Quantcast
Connect with us

This right-wing senator just said the US could quickly ‘win’ a war against Iran with ‘two strikes’

Published

on

Sen. Tom Cotton (R-AR). Image via screengrab.

In a new interview with Firing Line’s Margaret Hoover, GOP Sen. Tom Cotton of Arkansas expressed naive confidence about the prospect of war with Iran — a prospect that President Donald Trump’s top advisers seem intent on driving the country toward.

“Could we win a war with Iran?” asked Hoover.

“Yes,” said Cotton.

“That didn’t take you a second,” she said.

ADVERTISEMENT

“Two strikes: the first strike and a last strike,” Cotton said.

Democratic Sen. Tim Kaine of Virginia, on the other hand, had a much more realistic idea of what’s at stake in a possible war on Twitter: “Trump thinks our troops are toy soldiers he can just move around—but these are real men and women whose lives are at stake. Many are in my state. I’ve got a kid in the military. And I will do anything I can to stop this President from getting us into a war we should not be in.”

He similarly compared the rush to war with the George W. Bush administration’s disastrous bumbling into Iraq. And that’s much closer to how Americans should think about the prospect of an Iran war — a duplication of the Iraq war. That didn’t end when the U.S. took out Saddam Hussein, because it threw the country into turmoil. We were responsible for that chaos, and American leaders felt we would be at risk if they allowed the disaster to worsen. So we stayed, and American soldiers are still in Iraq 16 years later. In the meantime, hundreds of thousands — if not more — were killed as a result of the conflict.

That’s what Americans should expect if Trump brings us to war with Iran. And to be fair to Cotton, the interview suggests he’s not hoping for that outcome. He didn’t outright call for regime change, though he called on the regime to change its actions.

“War is never inevitable,” Cotton said. “War is always the product of human choices.”

ADVERTISEMENT

It’s a good point, but one of those choices is underestimating the cost and the difficulty of war — and having a poorly defined sense of what “winning” would mean at all. And on that front, Cotton’s reckless assertion that a war could be won with “two strikes” only increases the likelihood of a conflict.

Watch the clip below:

ADVERTISEMENT


Report typos and corrections to: [email protected].
READ COMMENTS - JOIN THE DISCUSSION
Continue Reading

Breaking Banner

Doctors urge CDC to admit side effects from COVID vaccine won’t be ‘a walk in the park’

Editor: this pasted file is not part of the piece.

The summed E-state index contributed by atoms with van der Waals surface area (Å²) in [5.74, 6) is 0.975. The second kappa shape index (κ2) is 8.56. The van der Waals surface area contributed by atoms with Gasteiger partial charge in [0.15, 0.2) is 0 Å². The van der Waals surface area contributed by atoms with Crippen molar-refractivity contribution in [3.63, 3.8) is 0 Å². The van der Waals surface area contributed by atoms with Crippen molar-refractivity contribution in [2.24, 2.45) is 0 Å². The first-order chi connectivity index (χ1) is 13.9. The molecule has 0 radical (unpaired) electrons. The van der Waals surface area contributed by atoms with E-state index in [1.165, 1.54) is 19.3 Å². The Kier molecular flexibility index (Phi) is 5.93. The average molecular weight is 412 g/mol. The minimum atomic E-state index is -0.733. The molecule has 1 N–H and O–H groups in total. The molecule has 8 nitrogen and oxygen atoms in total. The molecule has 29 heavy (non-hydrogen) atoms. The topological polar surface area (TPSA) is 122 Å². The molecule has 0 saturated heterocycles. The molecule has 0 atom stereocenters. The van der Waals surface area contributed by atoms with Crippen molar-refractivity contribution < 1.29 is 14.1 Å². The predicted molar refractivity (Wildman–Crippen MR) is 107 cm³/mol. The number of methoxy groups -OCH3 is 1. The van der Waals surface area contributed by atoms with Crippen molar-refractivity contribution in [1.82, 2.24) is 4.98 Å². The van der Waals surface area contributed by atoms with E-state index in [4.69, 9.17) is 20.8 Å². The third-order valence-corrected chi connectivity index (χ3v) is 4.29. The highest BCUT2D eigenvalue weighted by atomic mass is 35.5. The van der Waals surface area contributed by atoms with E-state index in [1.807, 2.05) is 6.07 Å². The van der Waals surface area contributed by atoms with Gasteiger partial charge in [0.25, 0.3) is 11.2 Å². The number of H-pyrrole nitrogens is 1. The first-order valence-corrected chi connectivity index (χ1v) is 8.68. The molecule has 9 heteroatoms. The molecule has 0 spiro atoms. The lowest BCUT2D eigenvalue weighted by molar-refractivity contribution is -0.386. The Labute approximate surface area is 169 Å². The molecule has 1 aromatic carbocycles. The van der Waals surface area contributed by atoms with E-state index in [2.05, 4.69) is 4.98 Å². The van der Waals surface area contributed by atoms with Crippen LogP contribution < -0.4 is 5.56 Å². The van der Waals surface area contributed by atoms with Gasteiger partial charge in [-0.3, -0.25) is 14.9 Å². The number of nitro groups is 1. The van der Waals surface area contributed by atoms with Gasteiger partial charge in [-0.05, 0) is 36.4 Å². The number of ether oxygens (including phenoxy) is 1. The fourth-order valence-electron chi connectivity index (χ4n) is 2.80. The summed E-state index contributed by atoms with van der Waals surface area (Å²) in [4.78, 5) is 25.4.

Published

on

Doctors are urging the Centers for Disease Control (CDC) to be upfront with the American public about side effects from a potential COVID-19 vaccine.

According to CNBC, the doctors are worried that people will refuse a second dose of the vaccine after experiencing the side effects. Vaccines being produced by both Pfizer and Moderna require two doses.

“We really need to make patients aware that this is not going to be a walk in the park,” Dr. Sandra Fryhofer of the American Medical Association told CNBC. “They are going to know they had a vaccine. They are probably not going to feel wonderful. But they’ve got to come back for that second dose.”

Continue Reading

2020 Election

Trump supporter accused of voter fraud invited to apply for a pardon — in gratitude for proving ‘how hard voter fraud is’

Published

on

On Wednesday, writing on Twitter, Pennsylvania Lt. Gov. John Fetterman invited a Trump supporter accused of voter fraud to apply for a pardon if convicted — in thanks for showing Pennsylvania voters, and Republicans around the country, how difficult it is to commit voter fraud.

The case centers on a man in Forty Fort, Luzerne County, who allegedly filled out an absentee ballot application for his deceased mother with the intention of casting a second ballot for President Donald Trump, in her name. He faces up to 10 years in prison if found guilty.

Continue Reading
 

2020 Election

Georgia GOP secretary of state: Trump ‘threw my family under the bus’ even though we voted for him

Published

on

Brad Raffensperger, the Republican secretary of state in Georgia, has written an angry editorial for USA Today in which he details the harassment he and his family have been subjected to because he followed the law and certified President-elect Joe Biden's victory.

Raffensperger starts out his editorial by praising the Peach State for holding a free and fair election under difficult circumstances stemming from the novel coronavirus pandemic.

Continue Reading